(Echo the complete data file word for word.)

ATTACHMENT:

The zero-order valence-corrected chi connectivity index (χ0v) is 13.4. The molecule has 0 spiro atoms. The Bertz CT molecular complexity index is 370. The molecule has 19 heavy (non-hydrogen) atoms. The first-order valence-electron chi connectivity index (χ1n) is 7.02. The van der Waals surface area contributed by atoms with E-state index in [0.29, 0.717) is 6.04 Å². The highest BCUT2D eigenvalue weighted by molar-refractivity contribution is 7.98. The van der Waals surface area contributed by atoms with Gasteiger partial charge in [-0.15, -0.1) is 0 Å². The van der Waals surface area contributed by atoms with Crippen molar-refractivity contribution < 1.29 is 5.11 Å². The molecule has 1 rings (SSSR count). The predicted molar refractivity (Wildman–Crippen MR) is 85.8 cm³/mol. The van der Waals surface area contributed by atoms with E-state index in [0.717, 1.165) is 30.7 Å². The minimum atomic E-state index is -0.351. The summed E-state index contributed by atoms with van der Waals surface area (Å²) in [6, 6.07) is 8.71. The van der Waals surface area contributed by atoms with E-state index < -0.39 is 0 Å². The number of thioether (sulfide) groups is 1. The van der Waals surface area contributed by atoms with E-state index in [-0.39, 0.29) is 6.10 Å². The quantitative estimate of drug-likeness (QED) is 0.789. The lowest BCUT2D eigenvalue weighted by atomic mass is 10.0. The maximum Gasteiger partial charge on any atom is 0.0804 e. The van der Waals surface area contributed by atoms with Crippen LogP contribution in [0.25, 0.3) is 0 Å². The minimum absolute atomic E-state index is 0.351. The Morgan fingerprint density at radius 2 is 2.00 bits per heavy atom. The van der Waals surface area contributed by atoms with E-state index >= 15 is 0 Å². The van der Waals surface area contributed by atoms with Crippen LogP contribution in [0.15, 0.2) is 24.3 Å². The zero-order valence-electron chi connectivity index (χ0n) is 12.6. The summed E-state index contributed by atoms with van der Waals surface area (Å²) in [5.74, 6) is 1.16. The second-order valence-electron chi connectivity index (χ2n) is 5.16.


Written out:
The zero-order valence-corrected chi connectivity index (χ0v) is 13.4. The molecule has 0 spiro atoms. The Bertz CT molecular complexity index is 370. The molecule has 19 heavy (non-hydrogen) atoms. The first-order valence-electron chi connectivity index (χ1n) is 7.02. The van der Waals surface area contributed by atoms with E-state index in [0.29, 0.717) is 6.04 Å². The highest BCUT2D eigenvalue weighted by molar-refractivity contribution is 7.98. The van der Waals surface area contributed by atoms with Gasteiger partial charge in [-0.15, -0.1) is 0 Å². The van der Waals surface area contributed by atoms with Crippen molar-refractivity contribution < 1.29 is 5.11 Å². The molecule has 1 rings (SSSR count). The predicted molar refractivity (Wildman–Crippen MR) is 85.8 cm³/mol. The van der Waals surface area contributed by atoms with E-state index in [0.717, 1.165) is 30.7 Å². The minimum atomic E-state index is -0.351. The summed E-state index contributed by atoms with van der Waals surface area (Å²) in [6, 6.07) is 8.71. The van der Waals surface area contributed by atoms with E-state index < -0.39 is 0 Å². The number of thioether (sulfide) groups is 1. The van der Waals surface area contributed by atoms with E-state index in [-0.39, 0.29) is 6.10 Å². The quantitative estimate of drug-likeness (QED) is 0.789. The lowest BCUT2D eigenvalue weighted by atomic mass is 10.0. The maximum Gasteiger partial charge on any atom is 0.0804 e. The van der Waals surface area contributed by atoms with Crippen LogP contribution in [0.25, 0.3) is 0 Å². The minimum absolute atomic E-state index is 0.351. The Morgan fingerprint density at radius 2 is 2.00 bits per heavy atom. The van der Waals surface area contributed by atoms with E-state index >= 15 is 0 Å². The van der Waals surface area contributed by atoms with Crippen LogP contribution in [0.15, 0.2) is 24.3 Å². The zero-order valence-electron chi connectivity index (χ0n) is 12.6. The summed E-state index contributed by atoms with van der Waals surface area (Å²) in [5.74, 6) is 1.16. The second-order valence-electron chi connectivity index (χ2n) is 5.16.